- format CF-card in camera
    - picture taking in RAW - 14bit - lossless compression
    - copy content of CF-card to harddisk
    - catalog with Lightroom + convert to DNG
    - select keepers, basic corrections (crop, whitebalance, input sharpening)
    - delete non-keepers from catalog and harddisk
    - copy CF-card to external disk
    - burn copy of CF-card to DVD
    - reformat CF-card

    image transformation
    ================
    - select images for postprocessing
    - export as .PSD, 16-bit , ProFoto colorspace
    - process in Photoshop
    - export as jpeg (sRGB)
    - catalog jpeg file in Lightroom
    - output for screen(web) from lightroom
    - backup .PSD files to external harddisk
    - backup jpeg files to external harddisk

    printing
    ======
    - print from .PSD file (16bit) Epson Stylus Pro 3800

    lately i shoot tethered to a notebook to capture one Pro5.
    notebook connected over LAN to main machine
    Nicolas
    playing the Nikon D700 with too many glasses

  10. #10
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    Re: To Raw, Or Not To Raw...

    Always shoot in raw. Period. Disk space is getting to the point where it is practically free and it will just keep getting cheaper.

  11. #11
    GB1
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    Re: To Raw, Or Not To Raw...

    I've never learned to edit RAWs, so at this pt, for the most part I don't shoot it.

    But if I ever dedicate the time to learning the advantages of editing RAW I will probably be disappointed that I didn't shoot my previous images in it, since I can't go back and do that. This makes the 'always RAW' argument credible.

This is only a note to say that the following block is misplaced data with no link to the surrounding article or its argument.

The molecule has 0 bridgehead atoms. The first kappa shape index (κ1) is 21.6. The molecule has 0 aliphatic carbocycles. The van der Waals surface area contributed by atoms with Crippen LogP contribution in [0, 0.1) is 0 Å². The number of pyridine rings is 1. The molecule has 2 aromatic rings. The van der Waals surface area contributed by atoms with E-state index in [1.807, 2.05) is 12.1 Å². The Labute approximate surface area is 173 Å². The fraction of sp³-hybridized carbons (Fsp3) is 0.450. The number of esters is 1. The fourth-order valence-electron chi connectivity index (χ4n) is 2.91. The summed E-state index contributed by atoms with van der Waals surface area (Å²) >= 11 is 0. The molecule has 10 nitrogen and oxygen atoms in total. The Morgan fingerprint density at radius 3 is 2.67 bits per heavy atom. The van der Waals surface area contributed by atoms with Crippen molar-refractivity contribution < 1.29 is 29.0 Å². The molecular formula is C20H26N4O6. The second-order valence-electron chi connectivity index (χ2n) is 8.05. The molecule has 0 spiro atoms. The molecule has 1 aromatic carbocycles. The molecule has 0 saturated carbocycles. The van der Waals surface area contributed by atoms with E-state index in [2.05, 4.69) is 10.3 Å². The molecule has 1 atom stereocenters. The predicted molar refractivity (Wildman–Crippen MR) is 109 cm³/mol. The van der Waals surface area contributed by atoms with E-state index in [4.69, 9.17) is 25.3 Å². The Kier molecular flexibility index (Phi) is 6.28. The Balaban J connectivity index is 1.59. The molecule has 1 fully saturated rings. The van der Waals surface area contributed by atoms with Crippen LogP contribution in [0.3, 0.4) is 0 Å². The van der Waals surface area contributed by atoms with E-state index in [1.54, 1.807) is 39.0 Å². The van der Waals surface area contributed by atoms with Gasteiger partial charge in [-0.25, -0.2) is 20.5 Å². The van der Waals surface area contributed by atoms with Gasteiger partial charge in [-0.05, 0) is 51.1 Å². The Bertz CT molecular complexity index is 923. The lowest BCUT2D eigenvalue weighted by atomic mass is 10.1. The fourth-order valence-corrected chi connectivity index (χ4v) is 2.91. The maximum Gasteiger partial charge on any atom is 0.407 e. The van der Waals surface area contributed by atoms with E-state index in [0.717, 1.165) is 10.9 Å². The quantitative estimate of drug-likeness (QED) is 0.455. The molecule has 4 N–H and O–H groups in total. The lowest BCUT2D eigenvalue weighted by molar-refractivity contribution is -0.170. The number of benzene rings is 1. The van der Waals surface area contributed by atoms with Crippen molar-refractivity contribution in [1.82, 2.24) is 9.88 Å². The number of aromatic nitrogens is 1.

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  12. #12
    drg
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    Re: To Raw, Or Not To Raw...

    Quote Originally Posted by nyschulte
    It took me some time to refine my workflow (and optimizations are not yet completed)...

    g

    image transformation
    ================
    - select images for postprocessing
    - export as .PSD, 16-bit , ProFoto colorspace
    - process in Photoshop
    - export as jpeg (sRGB)
    - catalog jpeg file in Lightroom
    - output for screen(web) from lightroom
    - backup .PSD files to external harddisk
    - backup jpeg files to external harddisk
    Do you find that you always need to edit in Photoshop? The more I work with the Lightroom front end, I'm finding less and less need to go into Photoshop except for special adjustments (like when I make a big mistake in exposure).

    There's several steps to PP in Lightroom including preProcess settings in the Library for every image. Perhaps this is part of your selection process prior to exporting to PS-CSx. Using Lightroom to get you work in the ballpark or finished saves bunches of time over the course of many shoots, or even just one!

    If you set up the files in Lightroom for JPEG, you don't have to export them until you need them and save a huge amount of time, and certainly storage space. When you need a JPEG output then you can generate it and not have to worry about duplicate files in different places.

    By transferring seting back and forth from Lightroom via the 'sidecar' files, *.xmp, you won't have to save all your .PSD files (and they can become monstrous in size!) dependent upon the types of edits you need.

    I found that profiling the Full Frame Nikons (both D700 and the D3's) saved lots of time in post processing regardless of the lighting situations. The default Adobe Camera RAW profiles arent the best for the Nikons in artificial light or for higher color temps situations.

    Oh, and Welcome to Photography Review!!